Jocelyn Benson bans open carry of guns at Michigan polls on Election Day

Protesters carried guns outside the Capitol this spring. (Bridge file photo by Dale Young)

Update: Judge: Michigan can’t ban open carry guns on Election Day

Guns will not be allowed at polling places on Election Day in November, Michigan Secretary of State Jocelyn Benson announced Friday. 

According to new state guidance, openly carrying of guns is banned within 100 feet of a polling place. Concealed carrying of guns for permit-holders is allowed, except in buildings that already ban concealed carry, such as a school or church.

The new rules come as fears of voter intimidation have been rising in the wake of President Donald Trump’s calls for supporters to show up to the polls in November to watch out for fraud and for the far-right group the Proud Boys to “stand back and stand by.” Social media posts have also been circulating in conservative circles about fears of far-left Antifa activists showing up at polling places. 

“Fair, free and secure elections are the foundation of our democracy. I am committed to ensuring all eligible Michigan citizens can freely exercise their fundamental right to vote without fear of threats, intimidation or harassment,” Benson said in a news release. “Prohibiting the open-carry of firearms in areas where citizens cast their ballots is necessary to ensure every voter is protected.”

While praised by the ACLU and voting rights advocates, the guidance provoked pushback from gun rights supporters and promises of litigation attempting to reverse the decision. And at least one sheriff told Bridge Michigan on Friday that he won't enforce the rules in his county. 

Benzie County Sheriff Ted Schendel said he would instruct deputies to try to defuse any situation in which someone shows up at a polling site with a gun, rather than make arrests.  

“I think the Second Amendment is pretty clear: The right to bear arms shall not be infringed upon,” said Schendel, who is one of a handful of Michigan sheriffs aligned with the "constitutional sheriffs" movement, which holds that sheriffs have the final word on what's lawful in their counties, not state officials. 

“What authority does Benson have to do this?" he said. "It’s up to the Legislature to make laws, not her.”

In announcing the new rules, Benson’s actions appear to raise a fundamental question: Does the presence of a gun at a polling station amount to voter intimidation, regardless of whether the gun is brandished or otherwise displayed in a threatening manner?   

“Every gun group in Michigan” is talking about legal action, said Joey Roberts, President of Michigan Open Carry Inc.

“I think this shows a growing trend of the executive branch trying to rule by executive fiat here,” he said. “There’s nothing in statute or the state constitution that gives [Benson] authority to do this.”

Robert Stevenson, executive director of the Michigan Association of Chiefs of Police, said he’s already heard from chiefs concerned that Benson’s directive may put them in an election day showdown over gun rights.

“Michigan is an open-carry state,” Stevenson said.

“It’s been recognized you can open carry [firearms] within governmental facilities like the state capitol and at council meetings. That’s well accepted and recognized. So her order would apparently conflict with that, because many polling places are in exactly those kind of venues.”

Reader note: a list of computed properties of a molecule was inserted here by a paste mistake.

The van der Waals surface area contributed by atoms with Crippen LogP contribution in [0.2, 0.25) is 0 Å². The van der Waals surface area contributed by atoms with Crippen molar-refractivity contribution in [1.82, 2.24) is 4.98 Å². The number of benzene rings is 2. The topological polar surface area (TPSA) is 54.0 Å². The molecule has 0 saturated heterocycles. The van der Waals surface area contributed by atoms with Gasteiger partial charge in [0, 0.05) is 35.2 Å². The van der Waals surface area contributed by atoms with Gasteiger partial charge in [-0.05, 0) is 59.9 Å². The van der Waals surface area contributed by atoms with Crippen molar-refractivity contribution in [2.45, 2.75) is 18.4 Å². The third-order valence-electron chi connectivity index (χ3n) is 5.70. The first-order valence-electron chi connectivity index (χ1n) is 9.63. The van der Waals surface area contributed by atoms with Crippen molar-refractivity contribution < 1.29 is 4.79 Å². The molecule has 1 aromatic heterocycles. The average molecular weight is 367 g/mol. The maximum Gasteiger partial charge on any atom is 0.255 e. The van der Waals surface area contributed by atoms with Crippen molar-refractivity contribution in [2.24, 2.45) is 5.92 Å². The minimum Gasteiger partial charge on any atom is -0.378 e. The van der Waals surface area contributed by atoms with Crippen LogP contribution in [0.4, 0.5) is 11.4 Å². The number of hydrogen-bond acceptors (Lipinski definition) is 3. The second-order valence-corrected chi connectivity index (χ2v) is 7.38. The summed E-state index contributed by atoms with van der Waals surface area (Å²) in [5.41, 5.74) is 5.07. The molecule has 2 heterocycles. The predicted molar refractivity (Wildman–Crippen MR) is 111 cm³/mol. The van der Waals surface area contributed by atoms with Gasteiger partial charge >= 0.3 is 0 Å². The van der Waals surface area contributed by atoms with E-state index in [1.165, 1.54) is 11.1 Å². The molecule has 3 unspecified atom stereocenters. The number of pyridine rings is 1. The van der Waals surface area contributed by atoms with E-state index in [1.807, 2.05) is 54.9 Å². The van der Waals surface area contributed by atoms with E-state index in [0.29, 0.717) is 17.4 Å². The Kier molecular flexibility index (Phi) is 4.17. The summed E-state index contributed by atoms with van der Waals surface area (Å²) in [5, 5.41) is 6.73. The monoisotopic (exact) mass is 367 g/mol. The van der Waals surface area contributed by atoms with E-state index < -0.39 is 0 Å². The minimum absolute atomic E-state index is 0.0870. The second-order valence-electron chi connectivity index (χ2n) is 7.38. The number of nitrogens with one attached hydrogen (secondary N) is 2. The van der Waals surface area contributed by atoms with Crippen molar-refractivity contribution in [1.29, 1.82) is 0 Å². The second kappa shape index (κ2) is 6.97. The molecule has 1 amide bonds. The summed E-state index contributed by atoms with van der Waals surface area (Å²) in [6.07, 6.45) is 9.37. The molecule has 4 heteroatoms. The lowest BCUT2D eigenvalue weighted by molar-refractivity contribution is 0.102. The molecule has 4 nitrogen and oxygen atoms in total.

He added: “Our police chiefs want to follow the law. We don’t want to get in the middle of a political argument.”

State Rep. Beau LaFave, an Iron Mountain Republican and gun rights advocate, said he does not think Benson has the legal authority to ban openly carried guns at polling places — especially if it prevents any gun-carrying voters from entering. 

You need the “government’s permission” for a concealed carry permit, and Michiganders have the right to open carry instead, even at their polling places, LaFave argued. 

“This is targeted voter harassment,” he said, suggesting that Benson’s open-carry ban could discourage Republican voters more likely to bring guns to the election. 

“It’s a disgusting abuse of power and an unlawful attempt to influence an election for her Democrat friends,” he said of Benson, a Democrat. 

State Rep. Triston Cole, R-Mancelona, called Benson’s polling place directive an “in-your-face unconstitutional ban.”

“These areas ARE NOT designated ‘gun free zones,’” he wrote on Facebook. “Democrats want to take your guns and your Second Amendment rights away.”

But some election officials appeared to welcome the guidance, saying they are concerned about the potential for voter intimidation at the polls in November.

“I’m always concerned about potential voter intimidation. The polling place is sacred ground,” said Ingham County Clerk Barb Byrum, a Democrat. “I am committed to making sure that they are free to exercise their right to vote in person if they so choose without fear of intimidation.”

Sharon Lemasters, county clerk in Monroe County, welcomed the news. "If they're open carry or they're showing the gun, the clerk can call us and we can tell [the voter] that it's prohibited. If they refuse to leave, then we'll just call the sheriff's [office] and let them handle it," Lemasters, a Democrat, said. 

"Any direction they give us — we're happy with.”

Justin Roebuck, Ottawa County Clerk and a Republican, told Bridge Michigan he wants the election to run smoothly and wants to support Benson’s efforts to do so. But he said he’s already getting questions from local clerks and law enforcement about what authority Benson has to issue such rules.